The Dollar's Depths, Explained
It's common knowledge that the value of the dollar is low. But why? And might it plunge any lower? Or is it poised to rally? Even though the value of the dollar affects everyday purchases for millions of Americans, these are the kinds of questions that seem pretty oblique to many consumers—and even, I can attest, to journalists who report "authoritatively" on such trends.
As part of our ongoing effort to help connect the dots in the global economy, I called Robert Hodrick, a finance professor at Columbia Business School in New York, and asked him to walk me through the various factors that determine the dollar's value. In addition to the mechanics of currency trading, I've been wondering if a weak dollar is necessarily a bad thing—and whether there's anything the United States could, or should, do about it. Some of Hodrick's answers:
How low is the dollar right now, in historical terms?
The dollar was historically high in 1984, then it weakened in the late '80s and early '90s, then strengthened again. It peaked around 2002 and has been declining since then. Right now it's pretty low, about where it was in the late '80s and early '90s.
Is it likely to get much weaker?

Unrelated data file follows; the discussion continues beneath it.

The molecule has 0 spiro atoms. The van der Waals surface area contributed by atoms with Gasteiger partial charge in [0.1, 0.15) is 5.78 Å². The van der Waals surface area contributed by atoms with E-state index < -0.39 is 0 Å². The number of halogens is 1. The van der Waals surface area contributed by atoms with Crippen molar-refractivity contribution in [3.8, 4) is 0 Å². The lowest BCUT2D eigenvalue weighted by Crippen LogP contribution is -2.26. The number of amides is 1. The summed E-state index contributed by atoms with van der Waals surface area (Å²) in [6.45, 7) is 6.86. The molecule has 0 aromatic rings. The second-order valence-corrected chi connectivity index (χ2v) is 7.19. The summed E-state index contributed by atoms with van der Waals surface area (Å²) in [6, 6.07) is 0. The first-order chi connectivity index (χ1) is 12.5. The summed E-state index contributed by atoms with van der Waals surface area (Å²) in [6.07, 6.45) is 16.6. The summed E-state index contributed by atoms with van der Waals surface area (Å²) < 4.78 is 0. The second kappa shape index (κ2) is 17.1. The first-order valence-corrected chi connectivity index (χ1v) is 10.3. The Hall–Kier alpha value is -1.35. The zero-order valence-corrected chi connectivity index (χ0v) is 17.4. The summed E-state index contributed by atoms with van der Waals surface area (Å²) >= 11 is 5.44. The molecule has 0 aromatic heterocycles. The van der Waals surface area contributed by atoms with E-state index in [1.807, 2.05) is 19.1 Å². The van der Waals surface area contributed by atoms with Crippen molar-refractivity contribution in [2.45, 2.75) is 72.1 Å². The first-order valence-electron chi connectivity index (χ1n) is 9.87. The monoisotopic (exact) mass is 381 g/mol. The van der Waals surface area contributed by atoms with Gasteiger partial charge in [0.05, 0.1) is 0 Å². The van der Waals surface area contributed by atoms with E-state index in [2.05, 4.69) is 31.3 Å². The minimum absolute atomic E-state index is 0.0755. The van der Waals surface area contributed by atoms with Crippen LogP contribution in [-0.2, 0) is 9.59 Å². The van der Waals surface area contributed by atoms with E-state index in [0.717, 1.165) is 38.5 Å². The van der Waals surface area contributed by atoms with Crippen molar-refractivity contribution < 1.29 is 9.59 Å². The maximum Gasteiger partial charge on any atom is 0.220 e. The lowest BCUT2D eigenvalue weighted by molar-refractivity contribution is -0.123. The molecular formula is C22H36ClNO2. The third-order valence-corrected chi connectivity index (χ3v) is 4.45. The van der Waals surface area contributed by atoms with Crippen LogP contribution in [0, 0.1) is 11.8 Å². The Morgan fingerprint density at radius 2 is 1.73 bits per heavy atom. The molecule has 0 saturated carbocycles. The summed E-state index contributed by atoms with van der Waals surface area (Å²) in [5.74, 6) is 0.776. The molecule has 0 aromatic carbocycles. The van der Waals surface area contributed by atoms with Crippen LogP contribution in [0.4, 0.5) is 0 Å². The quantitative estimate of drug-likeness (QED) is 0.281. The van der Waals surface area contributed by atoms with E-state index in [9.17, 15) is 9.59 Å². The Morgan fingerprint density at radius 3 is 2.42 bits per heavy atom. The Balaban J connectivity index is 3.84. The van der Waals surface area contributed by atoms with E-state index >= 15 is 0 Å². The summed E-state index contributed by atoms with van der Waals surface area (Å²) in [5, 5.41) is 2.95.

That's hard to say. One thing that determines expected changes is the interest-rate differential between the United States and other major countries in Europe and Asia. Our rates are slightly higher than in euro-denominated countries, with a little more of a differential with regard to the yen in Japan. But rates are pretty similar, so there isn't too much expected movement. It's likely there will be volatility of about 10 percent per year, though. So if the dollar is trading now at about $1.37 to one euro, it could easily range anywhere from $1.24 to $1.50 over the next year.
We talk about a "weak" dollar as if that's a bad thing. Is it?
It's interesting. In 1979, Michael Blumenthal, who was Jimmy Carter's treasury secretary, made a statement that suggested the United States would take a stance of "benign neglect" toward the dollar. We would let the currency market determine its value, instead of doing anything to keep it strong. That is widely viewed as having been a major mistake.
Is that because it basically said to foreigners, if you invest here, we are going to do practically nothing to protect your investment?
Pretty much. It was basically a cue to dump dollars. Every treasury secretary since then has said that a strong dollar is in America's interest, even though in general they let the market set the value of the dollar.
And the Bush administration has not really intervened to prop up the dollar, correct?
The Fed clearly watches the value of the dollar and considers that in setting interest rates, but the United States generally doesn't intervene directly in currency markets to try to change the dollar's value.
So is it true that a strong dollar is in our interest?
I think it is. It encourages investment in the United States, and it means foreign goods are less expensive to us.